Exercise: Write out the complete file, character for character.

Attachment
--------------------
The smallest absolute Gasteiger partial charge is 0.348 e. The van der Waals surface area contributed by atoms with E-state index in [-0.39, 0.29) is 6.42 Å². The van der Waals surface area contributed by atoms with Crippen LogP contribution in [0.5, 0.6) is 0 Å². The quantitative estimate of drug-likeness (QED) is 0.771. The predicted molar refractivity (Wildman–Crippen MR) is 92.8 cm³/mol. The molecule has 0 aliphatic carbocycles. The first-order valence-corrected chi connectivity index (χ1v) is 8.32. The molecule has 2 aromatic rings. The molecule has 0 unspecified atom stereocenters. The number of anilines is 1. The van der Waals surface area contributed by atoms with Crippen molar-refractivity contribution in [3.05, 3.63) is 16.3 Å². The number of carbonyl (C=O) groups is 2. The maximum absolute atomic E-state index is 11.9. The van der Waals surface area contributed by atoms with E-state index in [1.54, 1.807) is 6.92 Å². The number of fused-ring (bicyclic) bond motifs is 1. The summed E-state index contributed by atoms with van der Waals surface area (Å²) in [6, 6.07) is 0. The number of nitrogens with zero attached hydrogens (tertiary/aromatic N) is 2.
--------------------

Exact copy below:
The smallest absolute Gasteiger partial charge is 0.348 e. The van der Waals surface area contributed by atoms with E-state index in [-0.39, 0.29) is 6.42 Å². The van der Waals surface area contributed by atoms with Crippen LogP contribution in [0.5, 0.6) is 0 Å². The quantitative estimate of drug-likeness (QED) is 0.771. The predicted molar refractivity (Wildman–Crippen MR) is 92.8 cm³/mol. The molecule has 0 aliphatic carbocycles. The first-order valence-corrected chi connectivity index (χ1v) is 8.32. The molecule has 2 aromatic rings. The molecule has 0 unspecified atom stereocenters. The number of anilines is 1. The van der Waals surface area contributed by atoms with Crippen molar-refractivity contribution in [3.05, 3.63) is 16.3 Å². The number of carbonyl (C=O) groups is 2. The maximum absolute atomic E-state index is 11.9. The van der Waals surface area contributed by atoms with E-state index in [1.54, 1.807) is 6.92 Å². The number of fused-ring (bicyclic) bond motifs is 1. The summed E-state index contributed by atoms with van der Waals surface area (Å²) in [6, 6.07) is 0. The number of nitrogens with zero attached hydrogens (tertiary/aromatic N) is 2.